Package Retirement Process

When a package reaches the end of its useful life, the Package Retirement Process lets other people — and automated processes! — know both not to expect any more releases, and why it was removed. The process is governed by Policy for Orphan and Retired Packages.

A common situation that involves, among other tasks, retiring a package is renaming a package, or replacing it with another that provides compatible functionality. For handing such situation, see the relevant packaging guidelines.

What can be retired

Packages can normally only be retired in the following branches:


Please execute the following steps in the order indicated.


If the package is being replaced by some other package, ensure that the Obsoletes/Provides tags are properly set by the new package as specified in Renaming/Replacing Guidelines.


Run fedpkg retire DESCRIPTION in Rawhide. DESCRIPTION should explain why the package was retired. Examples of good messages are Obsoleted by <new package> and Renamed to <new package>.

fedpkg retire removes all files from the branch, adds file dead.package that contains DESCRIPTION, and pushes the changes.

If Branched currently exists and Final Freeze has not started yet, prevent the package from being released by merging (or cherry-picking, etc.) the retirement commit into that branch. It is not necessary to run fedpkg retire separately for Branched.

Do not run fedpkg retire or merge a retirement commit for any supported or end-of-life Fedora release branch. Packages must not be retired from stable releases.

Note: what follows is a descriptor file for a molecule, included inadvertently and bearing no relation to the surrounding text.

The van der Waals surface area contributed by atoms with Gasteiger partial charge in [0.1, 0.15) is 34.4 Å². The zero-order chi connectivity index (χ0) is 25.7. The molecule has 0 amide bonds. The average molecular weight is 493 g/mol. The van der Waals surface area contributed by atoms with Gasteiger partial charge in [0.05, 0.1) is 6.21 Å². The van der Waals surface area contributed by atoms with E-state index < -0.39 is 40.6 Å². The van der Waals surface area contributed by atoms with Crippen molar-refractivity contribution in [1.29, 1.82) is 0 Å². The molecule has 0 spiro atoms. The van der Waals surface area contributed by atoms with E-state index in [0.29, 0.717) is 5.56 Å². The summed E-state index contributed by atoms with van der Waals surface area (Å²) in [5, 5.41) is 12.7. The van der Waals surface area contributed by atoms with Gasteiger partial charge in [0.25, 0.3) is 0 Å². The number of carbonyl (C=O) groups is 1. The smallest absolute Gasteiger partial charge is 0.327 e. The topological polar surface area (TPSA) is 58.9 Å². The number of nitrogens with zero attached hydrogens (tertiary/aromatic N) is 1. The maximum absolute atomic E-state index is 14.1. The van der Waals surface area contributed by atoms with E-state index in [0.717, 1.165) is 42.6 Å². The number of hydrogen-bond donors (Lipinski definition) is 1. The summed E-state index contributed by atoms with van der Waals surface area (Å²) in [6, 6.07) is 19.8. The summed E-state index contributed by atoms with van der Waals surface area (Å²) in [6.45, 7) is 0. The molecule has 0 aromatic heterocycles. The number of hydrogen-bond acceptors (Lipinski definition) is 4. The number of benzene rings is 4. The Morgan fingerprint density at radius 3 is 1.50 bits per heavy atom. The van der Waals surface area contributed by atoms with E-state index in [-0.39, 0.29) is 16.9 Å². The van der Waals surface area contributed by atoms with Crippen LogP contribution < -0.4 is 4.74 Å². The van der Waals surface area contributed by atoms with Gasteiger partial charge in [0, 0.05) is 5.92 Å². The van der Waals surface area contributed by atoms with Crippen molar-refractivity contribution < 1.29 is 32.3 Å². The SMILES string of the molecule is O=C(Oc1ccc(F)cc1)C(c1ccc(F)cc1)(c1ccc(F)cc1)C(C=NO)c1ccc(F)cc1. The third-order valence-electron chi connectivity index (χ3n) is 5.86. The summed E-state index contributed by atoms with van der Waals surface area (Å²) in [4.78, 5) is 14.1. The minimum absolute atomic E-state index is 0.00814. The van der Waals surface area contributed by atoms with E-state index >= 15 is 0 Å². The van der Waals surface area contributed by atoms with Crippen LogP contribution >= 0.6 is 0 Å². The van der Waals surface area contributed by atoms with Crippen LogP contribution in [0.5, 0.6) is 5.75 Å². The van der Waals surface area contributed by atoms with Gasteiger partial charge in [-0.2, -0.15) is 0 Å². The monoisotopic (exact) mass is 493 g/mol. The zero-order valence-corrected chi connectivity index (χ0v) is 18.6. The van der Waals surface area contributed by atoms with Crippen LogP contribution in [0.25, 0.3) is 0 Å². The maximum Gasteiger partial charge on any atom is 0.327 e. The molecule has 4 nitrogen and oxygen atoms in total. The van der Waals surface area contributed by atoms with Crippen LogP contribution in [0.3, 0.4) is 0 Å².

If the package is included in EPEL, consider also EPEL Retirement policy.


Consider what will happen to systems which have the now-retired packages installed. Generally, such packages will simply remain on the system as it is updated, becoming increasingly outdated. If this is not acceptable, such as if there are upgrade path issues or security concerns, add your package to fedora-obsolete-packages.


Remove the package from comps if it is listed.


Remove the package from any spin kickstart file.


To keep retired packages from being pushed to the mirrors, they need to be blocked in Koji. This will happen automatically during the next compose (for rawhide, the branched release and for EPEL).

You can check whether a package is blocked in koji with koji list-pkgs --show-blocked. There should an entry with [BLOCKED] for each branch the package was retired in. It is enough for a package to be blocked in an older tag to be also blocked in a newer tag due to inheritance. Example output:

$ koji list-pkgs  --show-blocked --tag f40 --package curry
Package                 Tag                     Extra Arches     Owner
----------------------- ----------------------- ---------------- ---------------
curry                   f39                                      gemi            [BLOCKED]